Q: You have done an extensive research on template culture. Would you care to explain our readers, in a few words, what was your process and the main conclusions you derived?
A: It started with an observation while browsing the web: everything looks the same! Bootstrap, Tumblr themes, Wordpress templates, ‘insert your content here’. When did web design (slash life) turn into such a ‘fill in the blanks’ experience?
Our conclusion is ambiguous: templates make creating quick and easy. But to express individuality users should consider digging deeper than simply customizing what is already there.
Q: Having that research in mind, how would you reflect on the new Facebook Reactions?
A: Facebook is a great example of online template culture. The platform tells you where to place what kind of information (“What’s on your mind?” or “Add a high school”), it requires very little effort to share, link or publish content and it offers great opportunity to compare yourself to other users. Facebook is well known for its like button: "Marlon Harder and 24 others like this post". Its users found it limiting: why not also have a dislike button? Ignoring this small request, Facebook gave them love, haha, wow, sad, yay and angry instead.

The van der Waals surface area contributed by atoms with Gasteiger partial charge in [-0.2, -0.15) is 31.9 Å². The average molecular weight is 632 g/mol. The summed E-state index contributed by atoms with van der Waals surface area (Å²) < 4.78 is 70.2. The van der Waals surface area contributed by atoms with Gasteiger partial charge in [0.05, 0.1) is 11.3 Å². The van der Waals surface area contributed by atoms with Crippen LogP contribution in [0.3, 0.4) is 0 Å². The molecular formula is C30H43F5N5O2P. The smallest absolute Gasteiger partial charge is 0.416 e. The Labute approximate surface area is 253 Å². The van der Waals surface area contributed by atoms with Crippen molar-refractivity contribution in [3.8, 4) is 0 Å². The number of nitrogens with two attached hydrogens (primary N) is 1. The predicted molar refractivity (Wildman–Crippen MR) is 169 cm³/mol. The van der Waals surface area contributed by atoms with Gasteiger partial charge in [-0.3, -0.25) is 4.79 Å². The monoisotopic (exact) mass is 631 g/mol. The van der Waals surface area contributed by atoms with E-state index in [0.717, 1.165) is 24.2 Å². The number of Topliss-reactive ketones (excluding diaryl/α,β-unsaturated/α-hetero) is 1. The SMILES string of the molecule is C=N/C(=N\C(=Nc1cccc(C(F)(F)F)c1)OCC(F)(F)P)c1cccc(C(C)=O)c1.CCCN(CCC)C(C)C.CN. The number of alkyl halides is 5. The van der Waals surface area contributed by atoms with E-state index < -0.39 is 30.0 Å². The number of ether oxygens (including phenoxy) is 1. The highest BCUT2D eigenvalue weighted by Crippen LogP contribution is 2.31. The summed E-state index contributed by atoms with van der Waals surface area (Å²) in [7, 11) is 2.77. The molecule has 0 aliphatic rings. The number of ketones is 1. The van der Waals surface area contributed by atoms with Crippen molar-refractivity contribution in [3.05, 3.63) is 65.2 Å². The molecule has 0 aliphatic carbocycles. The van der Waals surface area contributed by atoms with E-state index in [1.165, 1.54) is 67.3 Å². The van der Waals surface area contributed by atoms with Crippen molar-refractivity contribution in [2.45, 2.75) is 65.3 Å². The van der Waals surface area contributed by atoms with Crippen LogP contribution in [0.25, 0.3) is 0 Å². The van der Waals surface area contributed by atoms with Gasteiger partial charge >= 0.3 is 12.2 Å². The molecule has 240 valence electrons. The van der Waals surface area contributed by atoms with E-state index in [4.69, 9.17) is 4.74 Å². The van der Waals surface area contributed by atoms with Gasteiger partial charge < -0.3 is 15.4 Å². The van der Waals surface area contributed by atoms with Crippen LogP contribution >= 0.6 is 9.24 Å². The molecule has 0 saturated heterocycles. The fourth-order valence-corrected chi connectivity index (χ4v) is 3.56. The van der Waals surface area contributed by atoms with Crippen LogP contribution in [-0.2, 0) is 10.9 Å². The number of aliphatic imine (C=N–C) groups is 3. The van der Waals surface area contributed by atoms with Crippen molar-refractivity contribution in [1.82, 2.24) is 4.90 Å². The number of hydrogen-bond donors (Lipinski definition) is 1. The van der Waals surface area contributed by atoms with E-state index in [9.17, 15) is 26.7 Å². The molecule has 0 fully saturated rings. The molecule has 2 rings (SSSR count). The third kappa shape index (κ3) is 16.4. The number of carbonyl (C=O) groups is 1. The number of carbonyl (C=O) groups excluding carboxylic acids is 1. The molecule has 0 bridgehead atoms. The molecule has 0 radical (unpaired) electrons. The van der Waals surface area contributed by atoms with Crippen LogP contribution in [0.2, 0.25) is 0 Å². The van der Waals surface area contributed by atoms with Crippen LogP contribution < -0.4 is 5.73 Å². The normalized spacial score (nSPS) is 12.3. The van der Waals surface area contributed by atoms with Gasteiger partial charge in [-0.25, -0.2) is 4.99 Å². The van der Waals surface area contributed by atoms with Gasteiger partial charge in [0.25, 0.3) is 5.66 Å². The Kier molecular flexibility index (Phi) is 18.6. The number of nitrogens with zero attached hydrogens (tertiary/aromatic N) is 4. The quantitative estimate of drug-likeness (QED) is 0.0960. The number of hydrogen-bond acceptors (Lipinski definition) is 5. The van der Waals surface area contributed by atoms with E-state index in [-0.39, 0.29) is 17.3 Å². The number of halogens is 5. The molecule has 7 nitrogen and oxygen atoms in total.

We think these new Reactions, and how they came about, turn people in even more tag-wordy, robotic versions of themselves. It might feel like they have more to say, but the only ones profiting from this are Facebook and their advertisers.
Template's website: https://template-studio.nl/